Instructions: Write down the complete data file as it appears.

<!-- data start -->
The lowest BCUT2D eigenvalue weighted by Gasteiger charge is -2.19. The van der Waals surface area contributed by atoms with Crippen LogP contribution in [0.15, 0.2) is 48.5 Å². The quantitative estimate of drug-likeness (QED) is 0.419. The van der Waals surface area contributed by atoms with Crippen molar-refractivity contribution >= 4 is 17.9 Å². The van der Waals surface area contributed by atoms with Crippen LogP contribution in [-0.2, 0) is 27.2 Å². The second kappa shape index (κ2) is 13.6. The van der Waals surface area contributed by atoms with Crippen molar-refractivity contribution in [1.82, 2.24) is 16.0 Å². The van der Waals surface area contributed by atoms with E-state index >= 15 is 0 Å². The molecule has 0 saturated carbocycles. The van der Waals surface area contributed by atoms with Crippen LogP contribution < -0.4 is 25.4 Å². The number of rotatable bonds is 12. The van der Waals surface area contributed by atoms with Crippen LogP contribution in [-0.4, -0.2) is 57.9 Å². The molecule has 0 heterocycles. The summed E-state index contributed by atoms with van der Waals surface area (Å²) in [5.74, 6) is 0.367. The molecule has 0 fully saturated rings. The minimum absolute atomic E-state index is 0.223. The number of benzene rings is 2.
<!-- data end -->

The lowest BCUT2D eigenvalue weighted by Gasteiger charge is -2.19. The van der Waals surface area contributed by atoms with Crippen LogP contribution in [0.15, 0.2) is 48.5 Å². The quantitative estimate of drug-likeness (QED) is 0.419. The van der Waals surface area contributed by atoms with Crippen molar-refractivity contribution >= 4 is 17.9 Å². The van der Waals surface area contributed by atoms with Crippen LogP contribution in [-0.2, 0) is 27.2 Å². The second kappa shape index (κ2) is 13.6. The van der Waals surface area contributed by atoms with Crippen molar-refractivity contribution in [1.82, 2.24) is 16.0 Å². The van der Waals surface area contributed by atoms with E-state index >= 15 is 0 Å². The molecule has 0 saturated carbocycles. The van der Waals surface area contributed by atoms with Crippen LogP contribution < -0.4 is 25.4 Å². The number of rotatable bonds is 12. The van der Waals surface area contributed by atoms with Crippen LogP contribution in [-0.4, -0.2) is 57.9 Å². The molecule has 0 heterocycles. The summed E-state index contributed by atoms with van der Waals surface area (Å²) in [5.74, 6) is 0.367. The molecule has 0 fully saturated rings. The minimum absolute atomic E-state index is 0.223. The number of benzene rings is 2.